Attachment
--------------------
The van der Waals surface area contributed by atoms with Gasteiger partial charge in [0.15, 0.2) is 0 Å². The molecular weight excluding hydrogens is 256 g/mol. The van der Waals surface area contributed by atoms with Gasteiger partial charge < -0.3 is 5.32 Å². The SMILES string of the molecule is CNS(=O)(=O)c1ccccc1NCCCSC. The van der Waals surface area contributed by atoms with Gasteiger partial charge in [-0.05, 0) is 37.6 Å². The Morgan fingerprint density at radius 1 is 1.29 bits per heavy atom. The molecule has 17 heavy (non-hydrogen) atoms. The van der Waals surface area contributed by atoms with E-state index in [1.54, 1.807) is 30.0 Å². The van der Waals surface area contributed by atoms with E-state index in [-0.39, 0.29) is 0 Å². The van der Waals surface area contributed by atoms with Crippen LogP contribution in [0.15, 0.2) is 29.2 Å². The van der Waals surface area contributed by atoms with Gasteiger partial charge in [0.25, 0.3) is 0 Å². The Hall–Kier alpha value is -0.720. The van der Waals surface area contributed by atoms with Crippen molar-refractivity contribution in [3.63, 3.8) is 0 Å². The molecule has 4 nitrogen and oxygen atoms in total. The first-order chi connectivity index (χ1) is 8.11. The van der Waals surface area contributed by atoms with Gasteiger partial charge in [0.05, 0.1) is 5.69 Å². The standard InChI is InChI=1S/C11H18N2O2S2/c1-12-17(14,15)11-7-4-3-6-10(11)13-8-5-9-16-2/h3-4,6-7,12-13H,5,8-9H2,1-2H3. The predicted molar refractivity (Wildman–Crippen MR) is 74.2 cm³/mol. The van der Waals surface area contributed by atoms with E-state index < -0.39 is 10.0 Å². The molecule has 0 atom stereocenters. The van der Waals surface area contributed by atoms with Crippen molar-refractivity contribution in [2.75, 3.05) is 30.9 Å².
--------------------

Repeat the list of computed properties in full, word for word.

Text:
The van der Waals surface area contributed by atoms with Gasteiger partial charge in [0.15, 0.2) is 0 Å². The molecular weight excluding hydrogens is 256 g/mol. The van der Waals surface area contributed by atoms with Gasteiger partial charge < -0.3 is 5.32 Å². The SMILES string of the molecule is CNS(=O)(=O)c1ccccc1NCCCSC. The van der Waals surface area contributed by atoms with Gasteiger partial charge in [-0.05, 0) is 37.6 Å². The Morgan fingerprint density at radius 1 is 1.29 bits per heavy atom. The molecule has 17 heavy (non-hydrogen) atoms. The van der Waals surface area contributed by atoms with E-state index in [1.54, 1.807) is 30.0 Å². The van der Waals surface area contributed by atoms with E-state index in [-0.39, 0.29) is 0 Å². The van der Waals surface area contributed by atoms with Crippen LogP contribution in [0.15, 0.2) is 29.2 Å². The van der Waals surface area contributed by atoms with Gasteiger partial charge in [0.25, 0.3) is 0 Å². The Hall–Kier alpha value is -0.720. The van der Waals surface area contributed by atoms with Crippen molar-refractivity contribution in [3.63, 3.8) is 0 Å². The molecule has 4 nitrogen and oxygen atoms in total. The first-order chi connectivity index (χ1) is 8.11. The van der Waals surface area contributed by atoms with Gasteiger partial charge in [0.05, 0.1) is 5.69 Å². The standard InChI is InChI=1S/C11H18N2O2S2/c1-12-17(14,15)11-7-4-3-6-10(11)13-8-5-9-16-2/h3-4,6-7,12-13H,5,8-9H2,1-2H3. The predicted molar refractivity (Wildman–Crippen MR) is 74.2 cm³/mol. The van der Waals surface area contributed by atoms with E-state index < -0.39 is 10.0 Å². The molecule has 0 atom stereocenters. The van der Waals surface area contributed by atoms with Crippen molar-refractivity contribution in [2.75, 3.05) is 30.9 Å².